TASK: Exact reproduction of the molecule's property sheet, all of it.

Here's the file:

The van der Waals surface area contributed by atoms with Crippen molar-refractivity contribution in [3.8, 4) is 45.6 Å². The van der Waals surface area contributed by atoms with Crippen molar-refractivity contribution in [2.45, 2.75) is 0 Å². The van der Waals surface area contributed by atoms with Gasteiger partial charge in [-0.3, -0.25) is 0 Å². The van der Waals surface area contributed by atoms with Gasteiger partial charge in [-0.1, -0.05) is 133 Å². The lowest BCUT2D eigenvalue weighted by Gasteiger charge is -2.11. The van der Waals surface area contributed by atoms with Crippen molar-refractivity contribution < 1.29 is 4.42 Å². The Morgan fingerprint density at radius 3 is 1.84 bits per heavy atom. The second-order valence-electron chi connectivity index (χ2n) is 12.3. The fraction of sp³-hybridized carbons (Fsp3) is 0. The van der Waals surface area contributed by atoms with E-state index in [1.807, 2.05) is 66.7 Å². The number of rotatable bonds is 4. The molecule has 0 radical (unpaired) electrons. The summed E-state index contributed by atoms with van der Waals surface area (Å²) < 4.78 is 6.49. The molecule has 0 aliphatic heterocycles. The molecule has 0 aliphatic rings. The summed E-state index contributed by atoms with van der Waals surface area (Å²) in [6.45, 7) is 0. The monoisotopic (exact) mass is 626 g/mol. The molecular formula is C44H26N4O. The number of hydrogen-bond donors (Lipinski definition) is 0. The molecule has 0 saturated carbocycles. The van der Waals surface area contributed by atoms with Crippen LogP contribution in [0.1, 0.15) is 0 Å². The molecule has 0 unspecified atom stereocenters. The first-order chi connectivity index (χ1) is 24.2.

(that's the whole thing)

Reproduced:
The van der Waals surface area contributed by atoms with Crippen molar-refractivity contribution in [3.8, 4) is 45.6 Å². The van der Waals surface area contributed by atoms with Crippen molar-refractivity contribution in [2.45, 2.75) is 0 Å². The van der Waals surface area contributed by atoms with Gasteiger partial charge in [-0.3, -0.25) is 0 Å². The van der Waals surface area contributed by atoms with Gasteiger partial charge in [-0.1, -0.05) is 133 Å². The lowest BCUT2D eigenvalue weighted by Gasteiger charge is -2.11. The van der Waals surface area contributed by atoms with Crippen molar-refractivity contribution < 1.29 is 4.42 Å². The Morgan fingerprint density at radius 3 is 1.84 bits per heavy atom. The second-order valence-electron chi connectivity index (χ2n) is 12.3. The fraction of sp³-hybridized carbons (Fsp3) is 0. The van der Waals surface area contributed by atoms with E-state index in [1.807, 2.05) is 66.7 Å². The number of rotatable bonds is 4. The molecule has 0 radical (unpaired) electrons. The summed E-state index contributed by atoms with van der Waals surface area (Å²) < 4.78 is 6.49. The molecule has 0 aliphatic heterocycles. The molecule has 0 aliphatic rings. The summed E-state index contributed by atoms with van der Waals surface area (Å²) in [6.45, 7) is 0. The monoisotopic (exact) mass is 626 g/mol. The molecular formula is C44H26N4O. The number of hydrogen-bond donors (Lipinski definition) is 0. The molecule has 0 saturated carbocycles. The van der Waals surface area contributed by atoms with Crippen LogP contribution in [0.1, 0.15) is 0 Å². The molecule has 0 unspecified atom stereocenters. The first-order chi connectivity index (χ1) is 24.2.